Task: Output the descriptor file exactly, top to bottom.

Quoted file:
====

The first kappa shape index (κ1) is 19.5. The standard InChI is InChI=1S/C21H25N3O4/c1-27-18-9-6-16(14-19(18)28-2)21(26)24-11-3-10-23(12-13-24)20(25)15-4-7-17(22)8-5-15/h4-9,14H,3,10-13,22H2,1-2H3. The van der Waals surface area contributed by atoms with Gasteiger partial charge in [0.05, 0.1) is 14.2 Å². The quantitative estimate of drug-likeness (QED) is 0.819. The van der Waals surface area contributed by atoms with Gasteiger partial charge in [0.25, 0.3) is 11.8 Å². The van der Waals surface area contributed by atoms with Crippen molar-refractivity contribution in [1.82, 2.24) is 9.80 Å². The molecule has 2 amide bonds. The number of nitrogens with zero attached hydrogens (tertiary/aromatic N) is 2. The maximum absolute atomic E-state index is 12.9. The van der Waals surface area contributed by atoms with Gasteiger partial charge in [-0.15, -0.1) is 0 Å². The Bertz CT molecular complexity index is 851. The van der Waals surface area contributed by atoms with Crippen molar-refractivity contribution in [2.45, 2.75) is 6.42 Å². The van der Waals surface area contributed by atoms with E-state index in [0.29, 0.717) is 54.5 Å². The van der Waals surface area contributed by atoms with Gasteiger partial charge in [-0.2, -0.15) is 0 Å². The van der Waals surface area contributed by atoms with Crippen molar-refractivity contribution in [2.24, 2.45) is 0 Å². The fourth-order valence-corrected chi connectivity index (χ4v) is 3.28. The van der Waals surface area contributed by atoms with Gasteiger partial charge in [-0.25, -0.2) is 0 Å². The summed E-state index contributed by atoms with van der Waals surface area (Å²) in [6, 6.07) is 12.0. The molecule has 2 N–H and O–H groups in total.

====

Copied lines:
The first kappa shape index (κ1) is 19.5. The standard InChI is InChI=1S/C21H25N3O4/c1-27-18-9-6-16(14-19(18)28-2)21(26)24-11-3-10-23(12-13-24)20(25)15-4-7-17(22)8-5-15/h4-9,14H,3,10-13,22H2,1-2H3. The van der Waals surface area contributed by atoms with Gasteiger partial charge in [0.05, 0.1) is 14.2 Å². The quantitative estimate of drug-likeness (QED) is 0.819. The van der Waals surface area contributed by atoms with Gasteiger partial charge in [0.25, 0.3) is 11.8 Å². The van der Waals surface area contributed by atoms with Crippen molar-refractivity contribution in [1.82, 2.24) is 9.80 Å². The molecule has 2 amide bonds. The number of nitrogens with zero attached hydrogens (tertiary/aromatic N) is 2. The maximum absolute atomic E-state index is 12.9. The van der Waals surface area contributed by atoms with Gasteiger partial charge in [-0.15, -0.1) is 0 Å². The Bertz CT molecular complexity index is 851. The van der Waals surface area contributed by atoms with Crippen molar-refractivity contribution in [2.45, 2.75) is 6.42 Å². The van der Waals surface area contributed by atoms with E-state index in [0.29, 0.717) is 54.5 Å². The van der Waals surface area contributed by atoms with Gasteiger partial charge in [-0.2, -0.15) is 0 Å². The van der Waals surface area contributed by atoms with Crippen molar-refractivity contribution in [2.24, 2.45) is 0 Å². The fourth-order valence-corrected chi connectivity index (χ4v) is 3.28. The van der Waals surface area contributed by atoms with Gasteiger partial charge in [-0.25, -0.2) is 0 Å². The summed E-state index contributed by atoms with van der Waals surface area (Å²) in [6, 6.07) is 12.0. The molecule has 2 N–H and O–H groups in total.